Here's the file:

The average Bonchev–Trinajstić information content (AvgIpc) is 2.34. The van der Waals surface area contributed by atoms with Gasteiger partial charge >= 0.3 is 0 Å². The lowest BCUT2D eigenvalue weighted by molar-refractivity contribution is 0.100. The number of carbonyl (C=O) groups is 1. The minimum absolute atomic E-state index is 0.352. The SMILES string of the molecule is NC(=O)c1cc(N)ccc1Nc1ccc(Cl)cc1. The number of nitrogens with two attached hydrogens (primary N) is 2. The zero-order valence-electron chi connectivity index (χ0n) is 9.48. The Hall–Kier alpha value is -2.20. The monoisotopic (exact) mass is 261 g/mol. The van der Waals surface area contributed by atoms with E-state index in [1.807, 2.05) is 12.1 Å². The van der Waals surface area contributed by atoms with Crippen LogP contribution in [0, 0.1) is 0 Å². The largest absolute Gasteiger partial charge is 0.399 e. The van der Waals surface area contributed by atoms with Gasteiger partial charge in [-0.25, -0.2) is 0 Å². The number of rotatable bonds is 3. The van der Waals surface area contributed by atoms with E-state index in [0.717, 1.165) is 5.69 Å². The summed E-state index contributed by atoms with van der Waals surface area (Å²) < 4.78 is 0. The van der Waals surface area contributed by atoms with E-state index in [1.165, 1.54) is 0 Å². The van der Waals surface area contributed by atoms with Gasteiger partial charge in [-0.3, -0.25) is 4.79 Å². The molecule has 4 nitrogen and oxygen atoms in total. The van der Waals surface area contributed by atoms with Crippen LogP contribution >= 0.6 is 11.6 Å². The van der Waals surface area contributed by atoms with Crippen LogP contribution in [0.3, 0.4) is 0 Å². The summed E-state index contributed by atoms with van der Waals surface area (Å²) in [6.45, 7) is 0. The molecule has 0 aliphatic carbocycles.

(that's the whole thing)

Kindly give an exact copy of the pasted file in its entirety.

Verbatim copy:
The average Bonchev–Trinajstić information content (AvgIpc) is 2.34. The van der Waals surface area contributed by atoms with Gasteiger partial charge >= 0.3 is 0 Å². The lowest BCUT2D eigenvalue weighted by molar-refractivity contribution is 0.100. The number of carbonyl (C=O) groups is 1. The minimum absolute atomic E-state index is 0.352. The SMILES string of the molecule is NC(=O)c1cc(N)ccc1Nc1ccc(Cl)cc1. The number of nitrogens with two attached hydrogens (primary N) is 2. The zero-order valence-electron chi connectivity index (χ0n) is 9.48. The Hall–Kier alpha value is -2.20. The monoisotopic (exact) mass is 261 g/mol. The van der Waals surface area contributed by atoms with E-state index in [1.807, 2.05) is 12.1 Å². The van der Waals surface area contributed by atoms with Crippen LogP contribution in [0, 0.1) is 0 Å². The largest absolute Gasteiger partial charge is 0.399 e. The van der Waals surface area contributed by atoms with Gasteiger partial charge in [-0.25, -0.2) is 0 Å². The number of rotatable bonds is 3. The van der Waals surface area contributed by atoms with E-state index in [0.717, 1.165) is 5.69 Å². The summed E-state index contributed by atoms with van der Waals surface area (Å²) < 4.78 is 0. The van der Waals surface area contributed by atoms with E-state index in [1.165, 1.54) is 0 Å². The van der Waals surface area contributed by atoms with Gasteiger partial charge in [-0.3, -0.25) is 4.79 Å². The molecule has 4 nitrogen and oxygen atoms in total. The van der Waals surface area contributed by atoms with Crippen LogP contribution >= 0.6 is 11.6 Å². The van der Waals surface area contributed by atoms with Crippen LogP contribution in [0.3, 0.4) is 0 Å². The summed E-state index contributed by atoms with van der Waals surface area (Å²) in [6.45, 7) is 0. The molecule has 0 aliphatic carbocycles.